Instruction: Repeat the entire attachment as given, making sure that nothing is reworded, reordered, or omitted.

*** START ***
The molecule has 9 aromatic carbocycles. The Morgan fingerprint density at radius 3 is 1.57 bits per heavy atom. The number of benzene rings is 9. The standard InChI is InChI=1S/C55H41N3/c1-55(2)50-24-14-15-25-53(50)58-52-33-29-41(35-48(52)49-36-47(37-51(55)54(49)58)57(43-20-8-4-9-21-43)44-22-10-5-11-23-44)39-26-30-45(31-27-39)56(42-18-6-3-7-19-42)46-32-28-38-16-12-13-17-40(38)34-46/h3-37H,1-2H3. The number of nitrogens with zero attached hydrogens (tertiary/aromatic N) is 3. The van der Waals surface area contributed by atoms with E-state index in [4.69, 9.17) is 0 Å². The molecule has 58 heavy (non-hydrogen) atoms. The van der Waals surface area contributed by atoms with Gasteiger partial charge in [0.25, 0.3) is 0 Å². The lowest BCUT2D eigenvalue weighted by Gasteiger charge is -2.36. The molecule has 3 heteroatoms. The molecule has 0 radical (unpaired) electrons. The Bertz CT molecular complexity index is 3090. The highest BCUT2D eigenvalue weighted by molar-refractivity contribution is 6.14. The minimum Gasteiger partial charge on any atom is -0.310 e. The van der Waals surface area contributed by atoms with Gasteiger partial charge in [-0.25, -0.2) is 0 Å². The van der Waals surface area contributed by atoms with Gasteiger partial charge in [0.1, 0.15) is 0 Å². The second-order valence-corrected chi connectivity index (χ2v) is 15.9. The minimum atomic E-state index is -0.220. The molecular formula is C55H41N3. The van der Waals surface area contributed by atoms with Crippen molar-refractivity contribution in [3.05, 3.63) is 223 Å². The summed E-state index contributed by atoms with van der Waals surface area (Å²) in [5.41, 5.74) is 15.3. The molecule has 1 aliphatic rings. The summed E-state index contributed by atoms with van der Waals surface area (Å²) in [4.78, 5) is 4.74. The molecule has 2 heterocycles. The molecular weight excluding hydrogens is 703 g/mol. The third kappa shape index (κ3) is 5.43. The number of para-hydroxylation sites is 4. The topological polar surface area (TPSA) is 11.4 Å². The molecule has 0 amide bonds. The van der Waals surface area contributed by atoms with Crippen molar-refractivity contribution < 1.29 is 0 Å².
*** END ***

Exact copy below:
The molecule has 9 aromatic carbocycles. The Morgan fingerprint density at radius 3 is 1.57 bits per heavy atom. The number of benzene rings is 9. The standard InChI is InChI=1S/C55H41N3/c1-55(2)50-24-14-15-25-53(50)58-52-33-29-41(35-48(52)49-36-47(37-51(55)54(49)58)57(43-20-8-4-9-21-43)44-22-10-5-11-23-44)39-26-30-45(31-27-39)56(42-18-6-3-7-19-42)46-32-28-38-16-12-13-17-40(38)34-46/h3-37H,1-2H3. The number of nitrogens with zero attached hydrogens (tertiary/aromatic N) is 3. The van der Waals surface area contributed by atoms with E-state index in [4.69, 9.17) is 0 Å². The molecule has 58 heavy (non-hydrogen) atoms. The van der Waals surface area contributed by atoms with Gasteiger partial charge in [0.25, 0.3) is 0 Å². The lowest BCUT2D eigenvalue weighted by Gasteiger charge is -2.36. The molecule has 3 heteroatoms. The molecule has 0 radical (unpaired) electrons. The Bertz CT molecular complexity index is 3090. The highest BCUT2D eigenvalue weighted by molar-refractivity contribution is 6.14. The minimum Gasteiger partial charge on any atom is -0.310 e. The van der Waals surface area contributed by atoms with Gasteiger partial charge in [-0.25, -0.2) is 0 Å². The van der Waals surface area contributed by atoms with Gasteiger partial charge in [0.1, 0.15) is 0 Å². The second-order valence-corrected chi connectivity index (χ2v) is 15.9. The minimum atomic E-state index is -0.220. The molecular formula is C55H41N3. The van der Waals surface area contributed by atoms with Crippen molar-refractivity contribution in [3.05, 3.63) is 223 Å². The summed E-state index contributed by atoms with van der Waals surface area (Å²) in [5.41, 5.74) is 15.3. The molecule has 1 aliphatic rings. The summed E-state index contributed by atoms with van der Waals surface area (Å²) in [4.78, 5) is 4.74. The molecule has 2 heterocycles. The molecular weight excluding hydrogens is 703 g/mol. The third kappa shape index (κ3) is 5.43. The number of para-hydroxylation sites is 4. The topological polar surface area (TPSA) is 11.4 Å². The molecule has 0 amide bonds. The van der Waals surface area contributed by atoms with Crippen molar-refractivity contribution < 1.29 is 0 Å².